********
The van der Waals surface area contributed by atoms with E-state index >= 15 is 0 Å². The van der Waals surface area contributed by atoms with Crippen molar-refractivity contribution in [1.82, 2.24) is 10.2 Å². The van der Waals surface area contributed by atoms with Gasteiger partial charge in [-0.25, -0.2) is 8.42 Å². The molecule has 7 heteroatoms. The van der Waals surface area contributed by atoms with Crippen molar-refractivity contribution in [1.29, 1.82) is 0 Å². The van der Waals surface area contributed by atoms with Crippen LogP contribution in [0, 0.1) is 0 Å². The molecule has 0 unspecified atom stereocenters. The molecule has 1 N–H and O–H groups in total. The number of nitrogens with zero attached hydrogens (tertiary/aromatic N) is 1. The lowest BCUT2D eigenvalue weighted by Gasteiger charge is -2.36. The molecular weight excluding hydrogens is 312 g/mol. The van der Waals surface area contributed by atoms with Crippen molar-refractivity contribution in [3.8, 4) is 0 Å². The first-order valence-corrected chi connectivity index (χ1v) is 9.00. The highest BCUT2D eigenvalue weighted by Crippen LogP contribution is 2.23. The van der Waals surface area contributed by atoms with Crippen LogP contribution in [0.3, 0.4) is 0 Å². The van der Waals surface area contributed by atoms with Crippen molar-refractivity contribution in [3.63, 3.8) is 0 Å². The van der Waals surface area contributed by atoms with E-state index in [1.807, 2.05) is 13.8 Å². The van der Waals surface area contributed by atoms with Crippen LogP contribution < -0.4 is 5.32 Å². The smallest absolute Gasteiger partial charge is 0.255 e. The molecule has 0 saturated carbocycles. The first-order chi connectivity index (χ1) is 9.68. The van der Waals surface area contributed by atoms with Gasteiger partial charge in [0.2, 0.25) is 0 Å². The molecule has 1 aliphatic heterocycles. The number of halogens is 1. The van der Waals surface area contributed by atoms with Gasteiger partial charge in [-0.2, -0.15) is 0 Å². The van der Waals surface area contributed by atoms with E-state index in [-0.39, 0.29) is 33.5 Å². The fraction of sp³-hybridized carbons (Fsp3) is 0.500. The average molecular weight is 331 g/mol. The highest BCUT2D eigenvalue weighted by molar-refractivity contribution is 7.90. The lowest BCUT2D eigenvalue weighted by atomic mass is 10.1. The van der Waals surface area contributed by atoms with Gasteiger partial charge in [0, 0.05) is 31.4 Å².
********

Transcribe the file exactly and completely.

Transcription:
The van der Waals surface area contributed by atoms with E-state index >= 15 is 0 Å². The van der Waals surface area contributed by atoms with Crippen molar-refractivity contribution in [1.82, 2.24) is 10.2 Å². The van der Waals surface area contributed by atoms with Gasteiger partial charge in [-0.25, -0.2) is 8.42 Å². The molecule has 7 heteroatoms. The van der Waals surface area contributed by atoms with Crippen molar-refractivity contribution in [1.29, 1.82) is 0 Å². The van der Waals surface area contributed by atoms with Crippen LogP contribution in [0, 0.1) is 0 Å². The molecule has 0 unspecified atom stereocenters. The molecule has 1 N–H and O–H groups in total. The number of nitrogens with zero attached hydrogens (tertiary/aromatic N) is 1. The lowest BCUT2D eigenvalue weighted by Gasteiger charge is -2.36. The molecular weight excluding hydrogens is 312 g/mol. The van der Waals surface area contributed by atoms with Crippen molar-refractivity contribution in [3.8, 4) is 0 Å². The first-order valence-corrected chi connectivity index (χ1v) is 9.00. The highest BCUT2D eigenvalue weighted by Crippen LogP contribution is 2.23. The van der Waals surface area contributed by atoms with Crippen LogP contribution in [0.3, 0.4) is 0 Å². The van der Waals surface area contributed by atoms with Crippen molar-refractivity contribution in [3.63, 3.8) is 0 Å². The van der Waals surface area contributed by atoms with E-state index in [1.807, 2.05) is 13.8 Å². The van der Waals surface area contributed by atoms with Crippen LogP contribution < -0.4 is 5.32 Å². The smallest absolute Gasteiger partial charge is 0.255 e. The molecule has 0 saturated carbocycles. The first-order chi connectivity index (χ1) is 9.68. The van der Waals surface area contributed by atoms with Gasteiger partial charge in [0.2, 0.25) is 0 Å². The molecule has 1 aliphatic heterocycles. The number of halogens is 1. The van der Waals surface area contributed by atoms with Gasteiger partial charge in [-0.2, -0.15) is 0 Å². The van der Waals surface area contributed by atoms with E-state index in [-0.39, 0.29) is 33.5 Å². The fraction of sp³-hybridized carbons (Fsp3) is 0.500. The average molecular weight is 331 g/mol. The highest BCUT2D eigenvalue weighted by molar-refractivity contribution is 7.90. The lowest BCUT2D eigenvalue weighted by atomic mass is 10.1. The van der Waals surface area contributed by atoms with Gasteiger partial charge in [0, 0.05) is 31.4 Å².